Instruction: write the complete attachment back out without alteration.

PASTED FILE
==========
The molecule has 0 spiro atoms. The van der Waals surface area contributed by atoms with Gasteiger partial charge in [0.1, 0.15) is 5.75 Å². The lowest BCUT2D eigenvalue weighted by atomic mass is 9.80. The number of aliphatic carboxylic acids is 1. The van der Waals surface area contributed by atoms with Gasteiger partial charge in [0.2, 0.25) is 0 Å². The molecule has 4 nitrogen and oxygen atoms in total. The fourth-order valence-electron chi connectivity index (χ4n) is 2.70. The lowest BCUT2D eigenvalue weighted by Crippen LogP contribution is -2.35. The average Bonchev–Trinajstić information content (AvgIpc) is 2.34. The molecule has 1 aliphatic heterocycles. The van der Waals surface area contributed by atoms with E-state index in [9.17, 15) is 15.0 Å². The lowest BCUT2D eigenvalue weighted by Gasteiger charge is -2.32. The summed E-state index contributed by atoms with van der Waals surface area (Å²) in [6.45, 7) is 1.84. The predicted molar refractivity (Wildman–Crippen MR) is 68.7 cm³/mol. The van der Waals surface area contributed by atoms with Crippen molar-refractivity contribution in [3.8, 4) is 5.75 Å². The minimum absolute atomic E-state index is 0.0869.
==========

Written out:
The molecule has 0 spiro atoms. The van der Waals surface area contributed by atoms with Gasteiger partial charge in [0.1, 0.15) is 5.75 Å². The lowest BCUT2D eigenvalue weighted by atomic mass is 9.80. The number of aliphatic carboxylic acids is 1. The van der Waals surface area contributed by atoms with Gasteiger partial charge in [0.2, 0.25) is 0 Å². The molecule has 4 nitrogen and oxygen atoms in total. The fourth-order valence-electron chi connectivity index (χ4n) is 2.70. The lowest BCUT2D eigenvalue weighted by Crippen LogP contribution is -2.35. The average Bonchev–Trinajstić information content (AvgIpc) is 2.34. The molecule has 1 aliphatic heterocycles. The van der Waals surface area contributed by atoms with E-state index in [9.17, 15) is 15.0 Å². The lowest BCUT2D eigenvalue weighted by Gasteiger charge is -2.32. The summed E-state index contributed by atoms with van der Waals surface area (Å²) in [6.45, 7) is 1.84. The predicted molar refractivity (Wildman–Crippen MR) is 68.7 cm³/mol. The van der Waals surface area contributed by atoms with Crippen molar-refractivity contribution in [3.8, 4) is 5.75 Å². The minimum absolute atomic E-state index is 0.0869.